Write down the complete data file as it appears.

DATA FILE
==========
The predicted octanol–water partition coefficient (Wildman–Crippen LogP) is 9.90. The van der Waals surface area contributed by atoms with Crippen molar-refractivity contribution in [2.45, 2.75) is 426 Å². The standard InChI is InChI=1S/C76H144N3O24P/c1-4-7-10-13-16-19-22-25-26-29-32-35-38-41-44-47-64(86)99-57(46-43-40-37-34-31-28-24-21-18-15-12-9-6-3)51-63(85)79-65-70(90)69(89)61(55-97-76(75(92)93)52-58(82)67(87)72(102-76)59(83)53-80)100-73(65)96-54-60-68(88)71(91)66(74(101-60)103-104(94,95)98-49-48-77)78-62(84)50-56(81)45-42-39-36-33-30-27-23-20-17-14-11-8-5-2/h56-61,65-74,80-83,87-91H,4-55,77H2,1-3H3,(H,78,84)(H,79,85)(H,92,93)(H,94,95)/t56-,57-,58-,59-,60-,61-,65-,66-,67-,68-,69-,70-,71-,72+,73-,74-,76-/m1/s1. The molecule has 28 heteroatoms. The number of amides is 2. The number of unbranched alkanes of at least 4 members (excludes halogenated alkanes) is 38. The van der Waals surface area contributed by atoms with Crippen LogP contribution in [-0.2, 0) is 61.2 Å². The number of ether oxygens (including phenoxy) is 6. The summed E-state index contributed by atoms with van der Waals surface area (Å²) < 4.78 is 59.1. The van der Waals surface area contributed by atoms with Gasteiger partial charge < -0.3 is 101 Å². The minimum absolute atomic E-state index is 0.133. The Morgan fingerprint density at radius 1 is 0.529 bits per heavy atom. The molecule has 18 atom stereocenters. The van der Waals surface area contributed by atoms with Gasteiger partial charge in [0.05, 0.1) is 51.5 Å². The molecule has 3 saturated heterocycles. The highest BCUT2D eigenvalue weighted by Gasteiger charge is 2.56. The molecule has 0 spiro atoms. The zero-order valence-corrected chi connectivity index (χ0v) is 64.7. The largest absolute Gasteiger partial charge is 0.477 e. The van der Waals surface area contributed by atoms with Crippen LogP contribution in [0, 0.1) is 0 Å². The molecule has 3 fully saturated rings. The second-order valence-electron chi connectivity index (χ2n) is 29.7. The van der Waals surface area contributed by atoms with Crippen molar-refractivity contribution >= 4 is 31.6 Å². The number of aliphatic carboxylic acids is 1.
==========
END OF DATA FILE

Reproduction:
The predicted octanol–water partition coefficient (Wildman–Crippen LogP) is 9.90. The van der Waals surface area contributed by atoms with Crippen molar-refractivity contribution in [2.45, 2.75) is 426 Å². The standard InChI is InChI=1S/C76H144N3O24P/c1-4-7-10-13-16-19-22-25-26-29-32-35-38-41-44-47-64(86)99-57(46-43-40-37-34-31-28-24-21-18-15-12-9-6-3)51-63(85)79-65-70(90)69(89)61(55-97-76(75(92)93)52-58(82)67(87)72(102-76)59(83)53-80)100-73(65)96-54-60-68(88)71(91)66(74(101-60)103-104(94,95)98-49-48-77)78-62(84)50-56(81)45-42-39-36-33-30-27-23-20-17-14-11-8-5-2/h56-61,65-74,80-83,87-91H,4-55,77H2,1-3H3,(H,78,84)(H,79,85)(H,92,93)(H,94,95)/t56-,57-,58-,59-,60-,61-,65-,66-,67-,68-,69-,70-,71-,72+,73-,74-,76-/m1/s1. The molecule has 28 heteroatoms. The number of amides is 2. The number of unbranched alkanes of at least 4 members (excludes halogenated alkanes) is 38. The van der Waals surface area contributed by atoms with Crippen LogP contribution in [-0.2, 0) is 61.2 Å². The number of ether oxygens (including phenoxy) is 6. The summed E-state index contributed by atoms with van der Waals surface area (Å²) < 4.78 is 59.1. The van der Waals surface area contributed by atoms with Gasteiger partial charge < -0.3 is 101 Å². The minimum absolute atomic E-state index is 0.133. The Morgan fingerprint density at radius 1 is 0.529 bits per heavy atom. The molecule has 18 atom stereocenters. The van der Waals surface area contributed by atoms with Gasteiger partial charge in [0.05, 0.1) is 51.5 Å². The molecule has 3 saturated heterocycles. The highest BCUT2D eigenvalue weighted by Gasteiger charge is 2.56. The molecule has 0 spiro atoms. The zero-order valence-corrected chi connectivity index (χ0v) is 64.7. The largest absolute Gasteiger partial charge is 0.477 e. The van der Waals surface area contributed by atoms with Crippen LogP contribution in [0, 0.1) is 0 Å². The molecule has 3 fully saturated rings. The second-order valence-electron chi connectivity index (χ2n) is 29.7. The van der Waals surface area contributed by atoms with Crippen molar-refractivity contribution >= 4 is 31.6 Å². The number of aliphatic carboxylic acids is 1.